Extracting and Reporting on Forensic Data from the Journal

Once you've started the journaling process for a file, you can easily report on the database record changes, additions, and deletions by using the Compare Journal Image (CMPJRNIMG) command. As long as you haven't minimized the journal data and are journaling *BOTH before and after images of record changes, you can know what record characters were changed, the old and new value of the characters, who made the change, and when and how the change was made. CMPJRNIMG is the IBM-supplied CL command to extract and report journaled database record–level changes, record additions and deletions. A prerequisite to using the command is that you must be journaling the database file with *BOTH "Before" and "After" images, as shown earlier in the STRJRNPF command. You also can't use the CMPJRNIMG command on journals that have minimized entry-specific data (e.g. CRTJRN . . . (MINENTDTA(*FILE)).

To list record changes, additions and deletions, you use the command:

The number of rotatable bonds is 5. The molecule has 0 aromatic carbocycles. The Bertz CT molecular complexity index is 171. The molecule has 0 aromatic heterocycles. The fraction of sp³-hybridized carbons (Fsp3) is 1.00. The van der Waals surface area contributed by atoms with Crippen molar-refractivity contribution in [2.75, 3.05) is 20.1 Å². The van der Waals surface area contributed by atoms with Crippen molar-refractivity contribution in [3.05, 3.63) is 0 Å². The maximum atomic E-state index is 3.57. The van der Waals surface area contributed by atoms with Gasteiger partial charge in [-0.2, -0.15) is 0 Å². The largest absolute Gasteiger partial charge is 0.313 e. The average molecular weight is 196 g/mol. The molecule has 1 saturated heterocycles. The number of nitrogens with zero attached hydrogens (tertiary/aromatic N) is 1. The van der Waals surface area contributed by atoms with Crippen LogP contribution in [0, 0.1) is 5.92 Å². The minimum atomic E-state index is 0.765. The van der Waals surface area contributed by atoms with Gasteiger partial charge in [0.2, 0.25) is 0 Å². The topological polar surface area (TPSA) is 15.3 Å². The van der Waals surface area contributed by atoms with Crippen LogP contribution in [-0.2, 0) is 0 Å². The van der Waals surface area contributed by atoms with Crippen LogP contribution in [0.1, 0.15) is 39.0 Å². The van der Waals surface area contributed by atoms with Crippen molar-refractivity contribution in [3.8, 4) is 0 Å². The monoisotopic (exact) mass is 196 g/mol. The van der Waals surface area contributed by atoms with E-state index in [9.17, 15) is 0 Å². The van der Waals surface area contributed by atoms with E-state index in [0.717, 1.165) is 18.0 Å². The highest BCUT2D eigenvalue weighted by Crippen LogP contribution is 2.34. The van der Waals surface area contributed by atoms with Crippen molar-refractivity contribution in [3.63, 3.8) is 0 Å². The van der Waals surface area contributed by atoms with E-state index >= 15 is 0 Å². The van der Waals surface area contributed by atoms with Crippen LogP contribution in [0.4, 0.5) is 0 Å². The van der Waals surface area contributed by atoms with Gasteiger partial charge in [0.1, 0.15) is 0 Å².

CMPJRNIMG FILE(Library-name/File-name)

The command has several other parameters that let you limit the scope of the record changes you want to view. For example, you can select to view changes only by a particular user, changes only to a particular record number, or changes only for a given date/time range.

When you run the CMPJRNIMG command, the spooled file QPCMPIMG is created and contains the report of record adds, changes and deletes. Figure 1 below shows a snippet of that report. You can see in the header that the relative record number RRN 1 was updated(UP) by user BOB, who was using the workstation device QPADEV0008. Bob was running program QDZTD00001, which is the program used by IBM's Data File Utility (DFU) program. You also see the date and time of the change.

Figure 1 - Output of CMPJRNIMG

 Number  Type  RRN Job        User   Number Program    Profile  Date     Time 
      6   UP     1 QPADEV0008 BOB    027329 QDZTD00001 BOB     11/21/13  9:09:41
 Before image . . . . . :  'Thomas                        Phil 
 After image  . . . . . :  'Brinker                       Phil 
 Change . . . . . . . . :   *******   

 Before image . . . . . :  '          191 Beacon St. Boston, MA 02215